The healing properties of medical marijuana are becoming more socially accepted as the wave of legalization efforts further spreads across the country. Now that medical marijuana is becoming a more common treatment for a variety of ailments, it is becoming more and more important to stay informed on how it works and how it can affect the body. The immune system, for example, is an integral and intricate web of processes that is strongly affected by marijuana. Understanding these effects is important not just for everyday life, but for many of the qualifying conditions that marijuana may be recommended to treat. In this post, we will look at the effects of medical marijuana on the immune system, and how it may play an important role in modulating several key parts of the system.

If you have more questions about medical marijuana and how it can help you, our team here at DocMJ are always happy  to help! You can find a nearby certified Ohio medical marijuana doctor by visiting us online. We also offer a quick online eligibility survey where you can find out if you pre-qualify for Ohio medical marijuana.

What is the Immune System?

The immune system is very complex, involving many different organs, cells and tissues that work to protect the body from outside diseases. The main two forms of immunity are innate and adaptive (some consider passive immunity and vaccinations to be forms as well, but those are much more complicated). Innate immunity is the immunity we are always born with and generally have going at all times. This includes less obvious things like skin and more known cells like white blood cells. Adaptive immunity reacts when the body senses a pathogen and is much more specific to the invader. Essentially, adaptive immunity is very specific, and will attack a specific threat, and innate immunity is general, going after anything that could be harmful.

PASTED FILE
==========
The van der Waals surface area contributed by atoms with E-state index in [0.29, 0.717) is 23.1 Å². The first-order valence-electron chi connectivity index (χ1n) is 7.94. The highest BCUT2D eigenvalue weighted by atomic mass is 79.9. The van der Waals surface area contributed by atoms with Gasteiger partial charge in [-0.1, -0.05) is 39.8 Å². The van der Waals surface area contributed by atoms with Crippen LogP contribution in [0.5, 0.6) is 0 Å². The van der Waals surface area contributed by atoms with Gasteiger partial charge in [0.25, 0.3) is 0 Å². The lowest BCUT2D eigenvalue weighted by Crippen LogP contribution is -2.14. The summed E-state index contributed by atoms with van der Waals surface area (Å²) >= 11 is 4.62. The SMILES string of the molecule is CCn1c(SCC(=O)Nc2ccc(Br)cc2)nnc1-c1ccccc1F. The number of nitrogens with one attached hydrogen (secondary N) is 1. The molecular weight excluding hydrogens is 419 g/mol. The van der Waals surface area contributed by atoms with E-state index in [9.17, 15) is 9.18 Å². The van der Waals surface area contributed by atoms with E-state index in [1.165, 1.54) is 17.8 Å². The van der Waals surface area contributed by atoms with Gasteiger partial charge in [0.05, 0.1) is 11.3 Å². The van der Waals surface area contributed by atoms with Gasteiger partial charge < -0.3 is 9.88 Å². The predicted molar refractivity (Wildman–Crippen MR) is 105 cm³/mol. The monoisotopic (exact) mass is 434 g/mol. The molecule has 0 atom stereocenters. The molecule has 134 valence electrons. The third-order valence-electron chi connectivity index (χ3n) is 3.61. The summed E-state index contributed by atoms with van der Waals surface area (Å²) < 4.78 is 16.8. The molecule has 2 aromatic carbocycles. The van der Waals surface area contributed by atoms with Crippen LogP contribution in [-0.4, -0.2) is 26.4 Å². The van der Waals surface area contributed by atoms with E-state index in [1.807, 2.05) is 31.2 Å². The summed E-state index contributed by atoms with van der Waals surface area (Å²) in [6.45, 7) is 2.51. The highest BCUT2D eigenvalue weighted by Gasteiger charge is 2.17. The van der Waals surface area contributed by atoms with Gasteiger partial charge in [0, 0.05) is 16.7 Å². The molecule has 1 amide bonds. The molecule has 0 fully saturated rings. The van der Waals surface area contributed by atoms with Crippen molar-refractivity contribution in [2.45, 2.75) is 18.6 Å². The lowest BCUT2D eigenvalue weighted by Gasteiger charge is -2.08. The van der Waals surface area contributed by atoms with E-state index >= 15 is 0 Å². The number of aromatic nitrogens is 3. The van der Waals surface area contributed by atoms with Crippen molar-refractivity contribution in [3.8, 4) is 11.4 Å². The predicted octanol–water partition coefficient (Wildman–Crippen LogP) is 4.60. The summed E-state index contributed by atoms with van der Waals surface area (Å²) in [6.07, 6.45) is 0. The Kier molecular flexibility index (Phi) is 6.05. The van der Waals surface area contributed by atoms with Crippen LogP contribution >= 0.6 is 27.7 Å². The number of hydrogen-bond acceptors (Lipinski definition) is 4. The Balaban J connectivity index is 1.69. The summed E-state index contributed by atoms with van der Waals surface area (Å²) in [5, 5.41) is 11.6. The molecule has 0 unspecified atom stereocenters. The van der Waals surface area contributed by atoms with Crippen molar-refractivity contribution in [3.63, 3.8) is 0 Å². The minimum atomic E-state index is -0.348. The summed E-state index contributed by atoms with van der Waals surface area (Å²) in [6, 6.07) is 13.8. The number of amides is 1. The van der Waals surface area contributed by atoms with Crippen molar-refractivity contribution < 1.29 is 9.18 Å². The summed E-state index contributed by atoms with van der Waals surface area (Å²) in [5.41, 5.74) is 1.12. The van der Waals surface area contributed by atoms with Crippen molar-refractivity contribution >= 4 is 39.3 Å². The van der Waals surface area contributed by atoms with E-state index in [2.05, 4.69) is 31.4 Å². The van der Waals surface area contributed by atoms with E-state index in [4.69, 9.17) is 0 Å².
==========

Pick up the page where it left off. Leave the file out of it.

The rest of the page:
The cells of the immune system are produced in many places across the body. Bone marrow is crucial, producing both white blood cells and lymphocytes, the spleen helps produce antibodies, the thymus (a small organ between the thyroid and lungs) makes T cells (important in HIV/AIDS), and lymph nodes store the lymphocytes. In many of these organs, cannabinoid receptors are produced as well. These receptors have diverse effects and link the immune system and the endocannabinoid system. More information on the endocannabinoid system can be found here.

How Does Marijuana Affect the Immune System?

The endocannabinoid system has been shown to have a variety of effects on the immune system. Understanding the mechanisms underlying these effects is crucial in helping those with damaged immune systems and may lead to therapies for those with autoimmune diseases as well.

Marijuana was used as an anti-inflammatory for a very long time, and inflammation is an immune response by itself. In fact, inflammation and an increase in the number of a specific type of cell is what leads to bone and cartilage damage in those with rheumatoid arthritis. Research has also shown that specific lymphocytes may play a role as well [1]. Research conducted with marijuana has shown both lowered disease activity and pain levels when consuming a marijuana-based medicine [2]. This same principal may also prove useful in organ transplants [3]. This hints at a direct link between the endocannabinoid system and the immune system, and further research supports this.